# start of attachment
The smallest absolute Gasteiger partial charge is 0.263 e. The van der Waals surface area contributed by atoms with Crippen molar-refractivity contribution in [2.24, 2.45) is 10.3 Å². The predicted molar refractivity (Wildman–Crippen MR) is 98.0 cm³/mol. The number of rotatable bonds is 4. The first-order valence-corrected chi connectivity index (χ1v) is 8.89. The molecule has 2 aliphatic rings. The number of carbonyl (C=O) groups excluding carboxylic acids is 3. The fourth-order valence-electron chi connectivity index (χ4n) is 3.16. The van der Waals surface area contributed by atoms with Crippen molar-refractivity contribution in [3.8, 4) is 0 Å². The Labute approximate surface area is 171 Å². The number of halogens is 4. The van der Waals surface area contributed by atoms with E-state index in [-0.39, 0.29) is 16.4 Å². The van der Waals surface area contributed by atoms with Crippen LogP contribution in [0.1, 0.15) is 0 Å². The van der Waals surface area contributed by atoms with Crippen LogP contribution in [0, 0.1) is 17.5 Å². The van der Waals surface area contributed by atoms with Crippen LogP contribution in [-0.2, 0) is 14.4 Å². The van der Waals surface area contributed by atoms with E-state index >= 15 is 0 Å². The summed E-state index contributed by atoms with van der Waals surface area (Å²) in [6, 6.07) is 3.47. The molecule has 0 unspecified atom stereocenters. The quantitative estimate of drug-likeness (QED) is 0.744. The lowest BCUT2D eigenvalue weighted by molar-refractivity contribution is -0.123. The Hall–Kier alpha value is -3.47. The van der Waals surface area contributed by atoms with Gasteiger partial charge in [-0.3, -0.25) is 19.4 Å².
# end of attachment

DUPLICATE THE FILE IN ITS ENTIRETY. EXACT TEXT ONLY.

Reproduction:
The smallest absolute Gasteiger partial charge is 0.263 e. The van der Waals surface area contributed by atoms with Crippen molar-refractivity contribution in [2.24, 2.45) is 10.3 Å². The predicted molar refractivity (Wildman–Crippen MR) is 98.0 cm³/mol. The number of rotatable bonds is 4. The first-order valence-corrected chi connectivity index (χ1v) is 8.89. The molecule has 2 aliphatic rings. The number of carbonyl (C=O) groups excluding carboxylic acids is 3. The fourth-order valence-electron chi connectivity index (χ4n) is 3.16. The van der Waals surface area contributed by atoms with Crippen molar-refractivity contribution in [3.8, 4) is 0 Å². The Labute approximate surface area is 171 Å². The number of halogens is 4. The van der Waals surface area contributed by atoms with E-state index in [-0.39, 0.29) is 16.4 Å². The van der Waals surface area contributed by atoms with Crippen LogP contribution in [0.1, 0.15) is 0 Å². The van der Waals surface area contributed by atoms with Crippen LogP contribution in [0, 0.1) is 17.5 Å². The van der Waals surface area contributed by atoms with Crippen LogP contribution in [-0.2, 0) is 14.4 Å². The van der Waals surface area contributed by atoms with E-state index >= 15 is 0 Å². The summed E-state index contributed by atoms with van der Waals surface area (Å²) in [6, 6.07) is 3.47. The molecule has 0 unspecified atom stereocenters. The quantitative estimate of drug-likeness (QED) is 0.744. The lowest BCUT2D eigenvalue weighted by molar-refractivity contribution is -0.123. The Hall–Kier alpha value is -3.47. The van der Waals surface area contributed by atoms with Gasteiger partial charge in [-0.3, -0.25) is 19.4 Å².